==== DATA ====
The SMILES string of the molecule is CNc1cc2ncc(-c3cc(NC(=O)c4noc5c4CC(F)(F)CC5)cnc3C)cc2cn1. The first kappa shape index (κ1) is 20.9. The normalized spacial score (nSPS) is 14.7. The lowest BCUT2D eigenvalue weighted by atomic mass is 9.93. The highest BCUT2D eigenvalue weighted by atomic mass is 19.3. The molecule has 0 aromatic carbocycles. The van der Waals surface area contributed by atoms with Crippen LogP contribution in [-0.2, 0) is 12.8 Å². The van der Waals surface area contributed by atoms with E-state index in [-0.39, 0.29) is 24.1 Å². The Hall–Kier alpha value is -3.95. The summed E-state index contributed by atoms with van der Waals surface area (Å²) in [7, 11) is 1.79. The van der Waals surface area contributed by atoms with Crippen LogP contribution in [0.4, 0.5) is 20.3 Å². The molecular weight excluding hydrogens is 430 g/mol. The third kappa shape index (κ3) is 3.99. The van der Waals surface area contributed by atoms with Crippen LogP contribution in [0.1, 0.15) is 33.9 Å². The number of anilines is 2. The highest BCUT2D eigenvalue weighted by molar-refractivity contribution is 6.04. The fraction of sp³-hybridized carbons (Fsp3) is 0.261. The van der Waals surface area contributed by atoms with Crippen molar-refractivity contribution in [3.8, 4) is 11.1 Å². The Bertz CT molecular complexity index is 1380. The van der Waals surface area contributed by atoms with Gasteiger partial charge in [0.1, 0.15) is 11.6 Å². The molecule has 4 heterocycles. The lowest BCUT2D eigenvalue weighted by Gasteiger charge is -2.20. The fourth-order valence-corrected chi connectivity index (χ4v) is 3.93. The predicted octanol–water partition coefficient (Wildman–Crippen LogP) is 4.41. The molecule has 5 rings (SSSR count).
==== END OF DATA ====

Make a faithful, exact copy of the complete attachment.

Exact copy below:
The SMILES string of the molecule is CNc1cc2ncc(-c3cc(NC(=O)c4noc5c4CC(F)(F)CC5)cnc3C)cc2cn1. The first kappa shape index (κ1) is 20.9. The normalized spacial score (nSPS) is 14.7. The lowest BCUT2D eigenvalue weighted by atomic mass is 9.93. The highest BCUT2D eigenvalue weighted by atomic mass is 19.3. The molecule has 0 aromatic carbocycles. The van der Waals surface area contributed by atoms with Crippen LogP contribution in [-0.2, 0) is 12.8 Å². The van der Waals surface area contributed by atoms with E-state index in [-0.39, 0.29) is 24.1 Å². The Hall–Kier alpha value is -3.95. The summed E-state index contributed by atoms with van der Waals surface area (Å²) in [7, 11) is 1.79. The van der Waals surface area contributed by atoms with Crippen LogP contribution in [0.4, 0.5) is 20.3 Å². The molecular weight excluding hydrogens is 430 g/mol. The third kappa shape index (κ3) is 3.99. The van der Waals surface area contributed by atoms with Crippen LogP contribution in [0.1, 0.15) is 33.9 Å². The number of anilines is 2. The highest BCUT2D eigenvalue weighted by molar-refractivity contribution is 6.04. The fraction of sp³-hybridized carbons (Fsp3) is 0.261. The van der Waals surface area contributed by atoms with Crippen molar-refractivity contribution in [3.8, 4) is 11.1 Å². The Bertz CT molecular complexity index is 1380. The van der Waals surface area contributed by atoms with Gasteiger partial charge in [0.1, 0.15) is 11.6 Å². The molecule has 4 heterocycles. The lowest BCUT2D eigenvalue weighted by Gasteiger charge is -2.20. The fourth-order valence-corrected chi connectivity index (χ4v) is 3.93. The predicted octanol–water partition coefficient (Wildman–Crippen LogP) is 4.41. The molecule has 5 rings (SSSR count).